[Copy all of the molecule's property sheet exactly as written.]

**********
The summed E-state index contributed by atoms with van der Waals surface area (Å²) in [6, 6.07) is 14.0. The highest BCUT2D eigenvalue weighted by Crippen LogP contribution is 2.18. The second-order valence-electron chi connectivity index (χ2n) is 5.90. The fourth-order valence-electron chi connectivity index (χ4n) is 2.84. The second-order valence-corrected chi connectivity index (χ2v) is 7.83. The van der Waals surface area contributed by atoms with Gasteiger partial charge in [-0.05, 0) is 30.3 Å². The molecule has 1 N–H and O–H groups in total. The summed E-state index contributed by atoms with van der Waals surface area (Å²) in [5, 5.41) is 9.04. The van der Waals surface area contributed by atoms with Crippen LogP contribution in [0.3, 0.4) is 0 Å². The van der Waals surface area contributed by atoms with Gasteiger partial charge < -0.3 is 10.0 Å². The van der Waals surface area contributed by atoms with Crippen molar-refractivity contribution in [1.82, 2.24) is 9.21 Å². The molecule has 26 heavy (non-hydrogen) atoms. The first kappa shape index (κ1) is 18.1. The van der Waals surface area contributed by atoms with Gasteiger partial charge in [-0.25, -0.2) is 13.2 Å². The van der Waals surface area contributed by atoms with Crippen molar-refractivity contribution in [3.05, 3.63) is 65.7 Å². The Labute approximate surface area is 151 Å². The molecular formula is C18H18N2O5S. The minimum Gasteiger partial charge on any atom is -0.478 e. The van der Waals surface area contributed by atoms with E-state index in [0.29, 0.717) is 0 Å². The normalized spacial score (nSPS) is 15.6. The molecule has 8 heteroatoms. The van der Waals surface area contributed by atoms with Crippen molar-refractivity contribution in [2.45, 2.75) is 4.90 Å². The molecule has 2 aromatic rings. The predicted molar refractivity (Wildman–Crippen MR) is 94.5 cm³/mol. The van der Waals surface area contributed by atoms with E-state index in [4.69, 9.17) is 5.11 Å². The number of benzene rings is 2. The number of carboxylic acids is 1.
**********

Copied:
The summed E-state index contributed by atoms with van der Waals surface area (Å²) in [6, 6.07) is 14.0. The highest BCUT2D eigenvalue weighted by Crippen LogP contribution is 2.18. The second-order valence-electron chi connectivity index (χ2n) is 5.90. The fourth-order valence-electron chi connectivity index (χ4n) is 2.84. The second-order valence-corrected chi connectivity index (χ2v) is 7.83. The van der Waals surface area contributed by atoms with Gasteiger partial charge in [-0.05, 0) is 30.3 Å². The molecule has 1 N–H and O–H groups in total. The summed E-state index contributed by atoms with van der Waals surface area (Å²) in [5, 5.41) is 9.04. The van der Waals surface area contributed by atoms with Crippen LogP contribution in [0.3, 0.4) is 0 Å². The van der Waals surface area contributed by atoms with Gasteiger partial charge < -0.3 is 10.0 Å². The van der Waals surface area contributed by atoms with Crippen molar-refractivity contribution in [1.82, 2.24) is 9.21 Å². The molecule has 26 heavy (non-hydrogen) atoms. The first kappa shape index (κ1) is 18.1. The van der Waals surface area contributed by atoms with Gasteiger partial charge in [-0.25, -0.2) is 13.2 Å². The van der Waals surface area contributed by atoms with Crippen molar-refractivity contribution in [3.05, 3.63) is 65.7 Å². The Labute approximate surface area is 151 Å². The molecular formula is C18H18N2O5S. The minimum Gasteiger partial charge on any atom is -0.478 e. The van der Waals surface area contributed by atoms with E-state index in [0.29, 0.717) is 0 Å². The normalized spacial score (nSPS) is 15.6. The molecule has 8 heteroatoms. The van der Waals surface area contributed by atoms with Crippen molar-refractivity contribution in [2.45, 2.75) is 4.90 Å². The molecule has 2 aromatic rings. The predicted molar refractivity (Wildman–Crippen MR) is 94.5 cm³/mol. The van der Waals surface area contributed by atoms with E-state index in [4.69, 9.17) is 5.11 Å². The number of benzene rings is 2. The number of carboxylic acids is 1.